To say my jaw dropped today as I read Timothy Burke’s and Jack Dickey’s article on Deadpin about Notre Dame standout linkebacker Manti Te’o would be a crushing understatement. At one point I realized it was necessary to make a conscious effort to breath, to close my mouth, to stop my blood from boiling.
The article, Manti Te’o’s Dead Girlfrind, the Most Heartbreaking And Inspirational Story of the College Football Season , Is A Hoax, infuriated me. It detailed Te’o’s notoriety, not only as a stellar football player, but as a young man with a story… a story that touched many people, including me. I, like maybe you, watched the story ESPN told, that Sports Illustrated wrote, that multiple journalists shared in one capacity or another. It was an easy hook. A college football star, broken by the double loss of his grandmother and his girlfriend. I was taken in by his courage, his perseverance, his desire to push forward against the odds stacked against him.
But it wasn’t true.
Like Lance Armstrong. Like Tiger Woods. And the many other athletes deceiving their legions of fans… many, many of them children.
Barry Bonds, Mark McGwire, Alex Rodriguez and Roger Clemens.
You’re all a disappointment.
But back to Manti. As the Deadspin story began to make its rounds, the rebuttals of poor, deceived Manti began to surface. Notre Dame is standing by him. They’ve issued a statement. They knew in DECEMBER about this ‘hoax’. They are either a) extremely gullible or b) going to be very sorry someone didn’t advise them to slowly back away when they could. Or both. We’re now supposed to believe that Te’o only had an online relationship with Lennay Kekua. Yet, the Deadpin article says otherwise… quoting a South Bend Tribune article detailing the couple’s first meeting after a Stanford-Notre Dame game:
“Their stares got pleasantly tangled, then Manti Te’o extended his hand to the stranger with a warm smile and soulful eyes.”
According to that same article, the two exchanged numbers.
Lennay Kekua was a Stanford student and Cardinal football fan when the two exchanged glances, handshakes and phone numbers that fateful weekend three seasons ago.
Also in that same article? A quote from Te’o’s FATHER: that Kekua visited Hawaii to see Manti:
“They started out as just friends,” Brian Te’o said. “Every once in a while, she would travel to Hawaii, and that happened to be the time Manti was home, so he would meet with her there. But within the last year, they became a couple.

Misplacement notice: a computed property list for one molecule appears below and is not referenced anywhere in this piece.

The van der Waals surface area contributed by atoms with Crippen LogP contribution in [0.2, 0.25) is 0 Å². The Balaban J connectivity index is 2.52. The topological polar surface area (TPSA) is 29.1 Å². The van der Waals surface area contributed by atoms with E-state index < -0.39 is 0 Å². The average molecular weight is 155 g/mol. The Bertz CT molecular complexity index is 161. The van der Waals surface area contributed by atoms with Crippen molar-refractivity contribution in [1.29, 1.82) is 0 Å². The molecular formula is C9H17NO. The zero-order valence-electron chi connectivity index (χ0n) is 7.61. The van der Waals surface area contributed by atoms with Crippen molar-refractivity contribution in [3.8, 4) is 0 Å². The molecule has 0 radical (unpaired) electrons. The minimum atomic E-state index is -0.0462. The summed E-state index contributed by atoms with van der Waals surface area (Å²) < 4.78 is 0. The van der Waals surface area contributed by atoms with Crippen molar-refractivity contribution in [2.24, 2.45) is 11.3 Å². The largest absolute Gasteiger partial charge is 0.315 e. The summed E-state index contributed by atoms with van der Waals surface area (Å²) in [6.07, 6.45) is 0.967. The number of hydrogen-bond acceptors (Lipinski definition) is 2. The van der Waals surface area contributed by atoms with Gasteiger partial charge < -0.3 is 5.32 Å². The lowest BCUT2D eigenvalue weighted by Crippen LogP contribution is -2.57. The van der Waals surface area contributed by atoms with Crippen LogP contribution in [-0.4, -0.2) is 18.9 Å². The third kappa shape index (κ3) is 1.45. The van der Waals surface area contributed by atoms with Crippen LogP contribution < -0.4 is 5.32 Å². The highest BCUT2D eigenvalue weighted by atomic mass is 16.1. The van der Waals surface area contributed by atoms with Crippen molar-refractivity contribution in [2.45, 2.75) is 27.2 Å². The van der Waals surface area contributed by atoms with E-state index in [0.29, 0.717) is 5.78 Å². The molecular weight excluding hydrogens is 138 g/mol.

And yet somehow…. now we are being lead to believe that Te’o had NO IDEA she wasn’t real. So who is lying? Was Brian Te’o lying to the South Bend Tribune when he said Lennay Kekua visited Hawaii? Did Manti Te’o lie to his father to convince him that his ‘online’ relationship was truly real though he had never met the girl? or is Manti Te’o lying about the whole thing?
(According to TheBigLead.com, The South Bend Tribune has made the executive decision to remove that original article, though as of this writing, the link above is still live.)
This is a story, when first told, made me cry. I admit it, I’m a sucker for an inspirational story. I’m a sucker for triumph through loss.
I have two small people. I want them to grow up to be the kind of people who can push through difficult circumstances. I want to be the kind of person who can get out of bed and be good, do good, even when it’s hard, even when I want to crawl back under the covers. I do what I can to model that kind of life for my sweet ones.
We place them on pedestals, these athletes. Rather than keeping them at eye level, we continue to place block after block underneath their feet, effectively turning them into giants in their own minds. The fatal errors they make, it seems to me, are an attempt to keep up with the legends we are creating by putting their heads in the clouds.
Now, I shall look to the ones who are pure of heart, the ones who’s heroism comes from their small souls because they know no other place.
Give me the children.
Meet Connor and Cayden Long. Recognized as Sports Illustrated Kids of the Year for 2012. THIS story is worth my tears. It is worth sharing with my children. It is worth holding up as an example of goodness, of teamwork, of what it means to put someone before yourself.
I hope when you consider the meaning of sportsmanship, when you think of ‘heros’, you won’t think of the Lance Armstrongs of the world – the people who lied and cheated, who kept others down for their own gain, you won’t think of the Manti Te’o’s, who used deception to make their mark… you will think about the smallest among us – the ones who aren’t doing for themselves, but for others.